On the surface, the street carnival segment of the 122nd annual Feast of Our Lady of Mt. Carmel (OLMC) in Melrose Park could serve as a backdrop for a Martin Scorcese movie. Whether it’s Caliendo’s Banda Napoletana marching around or the brash vendors calling out to customers looking to sample arancini, lupini beans, baked clams, and other delicacies, this outdoor street party pays homage to the suburb’s Italian heritage and traditions.
While a carnival atmosphere prevails during the four-day street festival, this annual event is deeply rooted in faith and dates back to 1894 when an Italian immigrant named Emanuella DeStefano prayed for her sick husband and promised that she would establish a feast in honor of Our Lady of Mt. Carmel if her spouse survived. He did and the first “Festa Della Madonna” was held on her farm near 25th and North Avenue with a procession following basically the same path it does today.
As the Italian population grew in Melrose Park, the parish of Our Lady of Mount Carmel expanded. The feast and procession also gained ground with new residents continuing with the tradition of building and carrying candlehouses devoted to patron saints while marching in procession to show their gratitude for favors and special intentions. The oldest surviving candlehouse has been a part of the procession since 1921. This is carried by members of the Branda family whose ranks include current Melrose Park Village Clerk, Mary Ann Paolantonio.
In a 1901 article, the Chicago Tribune noted, “4,000 Italians had assembled at the depot ready to take part in the procession to the Italian church at Lake Street and 25th.” Later, “the number in the line of the march was fully 7,000” with “men and women from all grades of social life in the procession.”
One who is uniquely qualified to outline the history of this “rare, incredible, and fragile tradition” is Tina Valentino, Editor and Publisher of the Melrose Park-based Neighbors magazine. Valentino said, “Our Lady of Mt. Carmel has been part of our family’s history from the beginning.” She added that her relatives were part of the 82 member group that “rallied around” Mrs. DeStefano to “scrape up” money for the original statue and have it shipped from Italy to the United States.
Valentino’s great-uncle, Frank Montino, had the distinction of serving as the longest-running Feast Committee President as he oversaw its growth from 1925-1944. A recipient of the 2008 “Our Lady of Mt. Carmel Woman of the Year” honor, Valentino has also played several key roles in keeping the spirit of this unique tradition alive. She was part of a “collective effort” coordinated by the late Lawrence Passarella that led to Our Lady of Mt. Carmel Church receiving Shrine designation in 2006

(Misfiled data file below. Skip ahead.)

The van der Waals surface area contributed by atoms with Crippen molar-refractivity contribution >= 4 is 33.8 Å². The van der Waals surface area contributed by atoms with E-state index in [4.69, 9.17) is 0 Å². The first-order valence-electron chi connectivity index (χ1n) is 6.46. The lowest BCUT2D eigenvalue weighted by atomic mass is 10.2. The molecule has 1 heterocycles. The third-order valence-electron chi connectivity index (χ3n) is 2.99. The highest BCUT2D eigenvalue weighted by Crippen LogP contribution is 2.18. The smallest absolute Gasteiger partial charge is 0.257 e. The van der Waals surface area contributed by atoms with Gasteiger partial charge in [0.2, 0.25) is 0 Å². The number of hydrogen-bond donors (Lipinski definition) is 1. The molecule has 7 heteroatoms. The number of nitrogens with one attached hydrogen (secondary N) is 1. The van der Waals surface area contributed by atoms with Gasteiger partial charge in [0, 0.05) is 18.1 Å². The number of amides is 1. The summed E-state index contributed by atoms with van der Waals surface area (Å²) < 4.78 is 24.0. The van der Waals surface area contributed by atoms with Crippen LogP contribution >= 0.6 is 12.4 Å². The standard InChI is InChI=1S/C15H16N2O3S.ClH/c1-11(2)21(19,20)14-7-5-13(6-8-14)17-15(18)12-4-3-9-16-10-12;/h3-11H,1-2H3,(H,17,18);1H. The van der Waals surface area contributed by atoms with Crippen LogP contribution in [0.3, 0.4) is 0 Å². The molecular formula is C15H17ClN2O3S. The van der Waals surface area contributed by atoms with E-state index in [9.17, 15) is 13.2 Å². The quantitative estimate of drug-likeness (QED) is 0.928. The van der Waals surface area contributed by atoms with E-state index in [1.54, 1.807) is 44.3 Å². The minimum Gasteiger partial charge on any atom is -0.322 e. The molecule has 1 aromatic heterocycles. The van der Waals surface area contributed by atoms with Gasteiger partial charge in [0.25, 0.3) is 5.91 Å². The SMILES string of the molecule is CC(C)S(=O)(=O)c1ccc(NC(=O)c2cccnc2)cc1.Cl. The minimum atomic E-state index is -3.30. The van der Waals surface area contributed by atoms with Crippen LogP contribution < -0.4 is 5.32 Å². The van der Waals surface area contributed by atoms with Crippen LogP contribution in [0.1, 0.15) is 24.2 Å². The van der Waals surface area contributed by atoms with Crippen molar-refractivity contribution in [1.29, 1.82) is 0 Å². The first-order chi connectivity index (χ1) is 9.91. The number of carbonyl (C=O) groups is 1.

Although Melrose Park is now predominately a Mexican community, the days leading up to the Feast serve as old home week for Italians to come back and reconnect to their roots. Valentino said, “with the designation of the Shrine, many Italian-American groups, displaced from closed parishes, have found a “refuge” at OLMC and join with us now as do numerous Hispanics who now reside in Melrose Park.”
But while many flock to the area for to pay homage at the Shrine as well as participate in the procession and related festivities, Valentino, like many others, worries about the tradition that “is as strong as it is fragile.” She said that there are many keys to keeping the Feast viable including “the involvement of young people and the dedication of entire families.”
Valentino also noted that, “every time someone tells me, “The Feast isn’t what it used to be,” infuriates me because they are the ones who moved away, turned their backs and abandoned a tradition that is so very rare!”
Valentino’s sentiment is echoed by Caliendo’s Banda Napoletana, who have been marching in the procession—and performing the chill-inducing “Ave del Carmine” for 42 years. Yet, they recently posted on Facebook that they “pray that we’ll see our 50th anniversary in these rapidly changing times.”
Dedication has been the cornerstone of the Feast since its inception. In 1901, the Chicago Tribune reported that “two thousand dollars in bills were pinned to the rich draperies of Our Lady of Mount Carmel” by “Italians celebrating their greatest religious feast” in Melrose Park. These donations were earmarked for the construction of a new Italian church in the rapidly growing village.
Five years ago, parishioners and other devotees dug deep and donated over 15 pounds of gold jewelry to create a new crown for the statue of the Virgin Mary and baby Jesus. After the gold had been collected, the parish priest contacted the Vatican to see if the Pope would bless the crowns. It was literally a leap of faith, as they did not expect a response from Rome. But their request was approved and Pope Benedict blessed the crowns in 2009. Only three other images of the Virgin have been similarly blessed and include the Virgin of Guadalupe in Mexico.
Valentino considers herself blessed to have many wonderful Feast memories so selecting a favorite is impossible. Yet she does single out moments ranging from childhood pastimes like riding “our bikes through the streets as carnival workers put up the food and game stands” to faith-based recollections such as “watching my mother and late aunt carefully prepare the statue for the week-long festivities.”
The Feast of Our Lady of Mount Carmel Street Festival begins on Thursday, July 9 and promises to have something for everyone including food, carnival games, rides, live entertainment, and more.
The Solemn Mass and procession in honor of Our Lady of Mount Carmel begins on Sunday, July 12 with a 7 am Mass in English followed by an Italian Mass and procession with the statue at 9 a.m. There will be a field Mass at noon with the procession continuing in and around the streets of Melrose Park.